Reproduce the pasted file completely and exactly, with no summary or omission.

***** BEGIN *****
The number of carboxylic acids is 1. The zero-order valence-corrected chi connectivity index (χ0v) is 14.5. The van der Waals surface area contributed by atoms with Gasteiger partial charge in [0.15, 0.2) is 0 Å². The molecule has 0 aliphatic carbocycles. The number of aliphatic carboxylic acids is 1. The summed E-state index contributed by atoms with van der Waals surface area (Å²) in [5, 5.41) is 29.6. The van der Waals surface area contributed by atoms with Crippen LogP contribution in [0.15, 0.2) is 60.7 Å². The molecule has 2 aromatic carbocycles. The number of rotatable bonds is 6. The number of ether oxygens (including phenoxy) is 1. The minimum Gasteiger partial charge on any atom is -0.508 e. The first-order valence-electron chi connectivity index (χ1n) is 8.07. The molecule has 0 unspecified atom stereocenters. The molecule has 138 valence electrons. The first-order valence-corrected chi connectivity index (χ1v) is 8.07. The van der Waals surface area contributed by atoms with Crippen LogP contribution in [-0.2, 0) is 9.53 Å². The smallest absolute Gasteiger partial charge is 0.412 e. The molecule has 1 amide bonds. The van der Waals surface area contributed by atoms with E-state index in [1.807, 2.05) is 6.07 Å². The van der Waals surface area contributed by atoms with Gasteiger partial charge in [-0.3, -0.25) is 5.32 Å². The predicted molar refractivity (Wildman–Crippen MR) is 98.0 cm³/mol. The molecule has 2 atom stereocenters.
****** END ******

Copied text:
The number of carboxylic acids is 1. The zero-order valence-corrected chi connectivity index (χ0v) is 14.5. The van der Waals surface area contributed by atoms with Gasteiger partial charge in [0.15, 0.2) is 0 Å². The molecule has 0 aliphatic carbocycles. The number of aliphatic carboxylic acids is 1. The summed E-state index contributed by atoms with van der Waals surface area (Å²) in [5, 5.41) is 29.6. The van der Waals surface area contributed by atoms with Crippen LogP contribution in [0.15, 0.2) is 60.7 Å². The molecule has 2 aromatic carbocycles. The number of rotatable bonds is 6. The number of ether oxygens (including phenoxy) is 1. The minimum Gasteiger partial charge on any atom is -0.508 e. The first-order valence-electron chi connectivity index (χ1n) is 8.07. The molecule has 0 unspecified atom stereocenters. The molecule has 138 valence electrons. The first-order valence-corrected chi connectivity index (χ1v) is 8.07. The van der Waals surface area contributed by atoms with Crippen LogP contribution in [-0.2, 0) is 9.53 Å². The smallest absolute Gasteiger partial charge is 0.412 e. The molecule has 1 amide bonds. The van der Waals surface area contributed by atoms with E-state index in [1.807, 2.05) is 6.07 Å². The van der Waals surface area contributed by atoms with Gasteiger partial charge in [-0.3, -0.25) is 5.32 Å². The predicted molar refractivity (Wildman–Crippen MR) is 98.0 cm³/mol. The molecule has 2 atom stereocenters.